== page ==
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Rhode Island to Ban Foreign Flags

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  • ummyakoub
    LET S HOPE THIS APPLIES TO ISRAELI FLAGS AND ZIONIST TRAITORS. Carcieri s bill shocks constitutional scholars The governor s proposed homeland security bill
    Message 1 of 1 , Mar 3, 2004

      Carcieri's bill shocks constitutional scholars
      The governor's proposed homeland security bill would
      "take the state of Rhode Island back 200 years," says
      one nationally recognized First Amendment expert.
      10:35 AM EST on Thursday, February 19, 2004
      Journal Staff Writer

      DIGITAL EXTRA: Read the full text of Governor
      Carcieri's proposed legislation relating to homeland
      security at:

      Constitutional scholars and First Amendment advocates
      reacted with shock yesterday at Governor Carcieri's
      homeland security proposal, saying it threatens
      protected free speech and assembly in ways not seen in

      No other state in the nation, they said, has attempted
      such an encroachment on civil rights in the name of
      fighting terrorism. And they predicted the legislation
      could never survive a constitutional challenge.

      "When I was reading it in the newspaper this morning,
      my jaw dropped," said Lawrence E. Rothstein, a lawyer
      who teaches political science at the University of
      Rhode Island. "It shocked me that anyone would try

      "Did he do this in writing?" asked Paul McMasters, a
      nationally recognized expert at the First Amendment
      Center in Arlington, Va.

      Carcieri has proposed, among several other steps,
      making it illegal in Rhode Island to "speak, utter, or
      print" statements in support of anarchy or government

      Editor's note: Governor Carcieri has proposed
      legislation that some experts believe would impose
      limits on how Rhode Islanders exercise the five
      freedoms guaranteed by the First Amendment to the U.S.
      Constitution. The Providence Journal today explores
      how the state's citizens use these freedoms daily.
      Carcieri's bill shocks constitutional scholars

      Organized public protests a cornerstone of American

      Restrictions on records would hamper press

      Educators are asking who's to say what can be said?

      In post-9/11 America, tolerance takes on a special

      R.I. Supreme Court will rule on effort to silence
      those with grievances

      Digital Extra: Read the full text of Governor
      Carcieri's proposed legislation relating to homeland
      His proposal would make it unlawful for any person "to
      teach or advocate" a government overthrow, or display
      "any flag or emblem other than the flag of the United
      States" as preferable to the United States government.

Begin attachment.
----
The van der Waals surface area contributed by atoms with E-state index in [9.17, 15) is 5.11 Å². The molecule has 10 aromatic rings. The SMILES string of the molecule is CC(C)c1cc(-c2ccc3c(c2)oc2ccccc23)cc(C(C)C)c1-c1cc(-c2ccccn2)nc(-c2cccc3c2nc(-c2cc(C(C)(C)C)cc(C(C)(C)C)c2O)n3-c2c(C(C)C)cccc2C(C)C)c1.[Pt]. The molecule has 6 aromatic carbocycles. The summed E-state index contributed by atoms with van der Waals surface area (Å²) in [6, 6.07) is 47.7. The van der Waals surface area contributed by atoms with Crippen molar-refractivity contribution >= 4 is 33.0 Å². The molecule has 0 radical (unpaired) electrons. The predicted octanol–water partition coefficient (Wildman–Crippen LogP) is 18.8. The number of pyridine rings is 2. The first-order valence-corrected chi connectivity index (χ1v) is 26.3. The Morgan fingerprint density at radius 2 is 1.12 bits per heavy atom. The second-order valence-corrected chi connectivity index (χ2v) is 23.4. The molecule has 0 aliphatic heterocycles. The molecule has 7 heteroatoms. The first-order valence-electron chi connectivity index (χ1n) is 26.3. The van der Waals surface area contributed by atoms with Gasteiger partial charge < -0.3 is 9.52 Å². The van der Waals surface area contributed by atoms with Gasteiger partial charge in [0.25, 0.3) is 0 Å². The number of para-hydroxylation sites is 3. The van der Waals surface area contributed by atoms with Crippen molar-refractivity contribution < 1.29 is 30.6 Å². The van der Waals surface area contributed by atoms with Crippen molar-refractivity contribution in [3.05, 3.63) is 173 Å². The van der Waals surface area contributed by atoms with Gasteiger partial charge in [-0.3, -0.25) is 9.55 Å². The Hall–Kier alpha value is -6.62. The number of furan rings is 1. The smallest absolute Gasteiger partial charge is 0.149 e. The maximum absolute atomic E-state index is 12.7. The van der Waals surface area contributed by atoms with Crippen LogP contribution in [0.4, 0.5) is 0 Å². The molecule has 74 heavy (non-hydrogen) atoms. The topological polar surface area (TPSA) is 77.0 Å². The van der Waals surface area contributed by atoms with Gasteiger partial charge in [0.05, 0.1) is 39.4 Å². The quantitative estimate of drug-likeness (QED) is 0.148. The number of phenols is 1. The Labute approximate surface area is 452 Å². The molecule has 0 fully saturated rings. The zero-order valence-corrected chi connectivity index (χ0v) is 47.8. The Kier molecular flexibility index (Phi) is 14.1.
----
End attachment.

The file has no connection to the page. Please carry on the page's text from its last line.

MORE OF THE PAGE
Both acts are plainly protected, the experts said, by
      the First Amendment, part of the Bill of Rights,
      enacted in 1791. The founding fathers adopted the Bill
      of Rights, said McMasters, because they "had a very
      passionate desire . . . to have something in that
      Constitution that said what the government could not

      The First Amendment prohibits the government from
      infringing on peaceful assembly, free speech and the
      press. It also prohibits the government from favoring
      one religion over another, and allows people to
      petition the government for redress of grievances.

      "What Governor Carcieri proposes is to take the state
      of Rhode Island back 200 years," said McMasters.
      "Dissent is at the heart of democratic freedoms. From
      Roger Williams on, Rhode Island has always been at the
      forefront of championing freedom of speech in general
      and political discourse specifically."

      JANE KIRTLEY, a professor of media ethics and law at
      the University of Minnesota, has monitored state and
      federal initiatives in the aftermath of the terrorist
      attacks of Sept. 11, 2001.

      "But I haven't really seen anything like this," she
      said. "Frankly, it is a throwback to World War I."

      Carcieri's bill would expand on two state laws, first
      enacted in 1919, that criminalize the advocacy of

      At the time, such laws were common, said James A.
      Morone, a political science professor at Brown

      After World War I, he said, "people were sick of
      dealing with foreigners, particularly Europeans, and
      there was a lot of anti-immigration, anti-anarchist
      legislation passed.

      "There was a feeling that immigrants, especially from
      Italy, were labor agitators and unionists and that
      there was a potential for socialism and anarchy,"
      Morone said.

      On Tuesday, Steven Brown, executive director of the
      Rhode Island Affiliate of the American Civil Liberties
      Union, characterized the 1919 laws as dormant and
      "blatantly unconstitutional."

      Carcieri spokesman Jeff Neal said the laws had existed
      without court challenge and government abuse for
      nearly a century. He said the lack of prosecutions
      under these laws "points to the tremendous amount of
      discretion that has been employed" by prosecutors.

      Around the country, however, similar laws have been
      struck down regularly as unconstitutional, said

      "Anything that was designed to criminalize advocacy of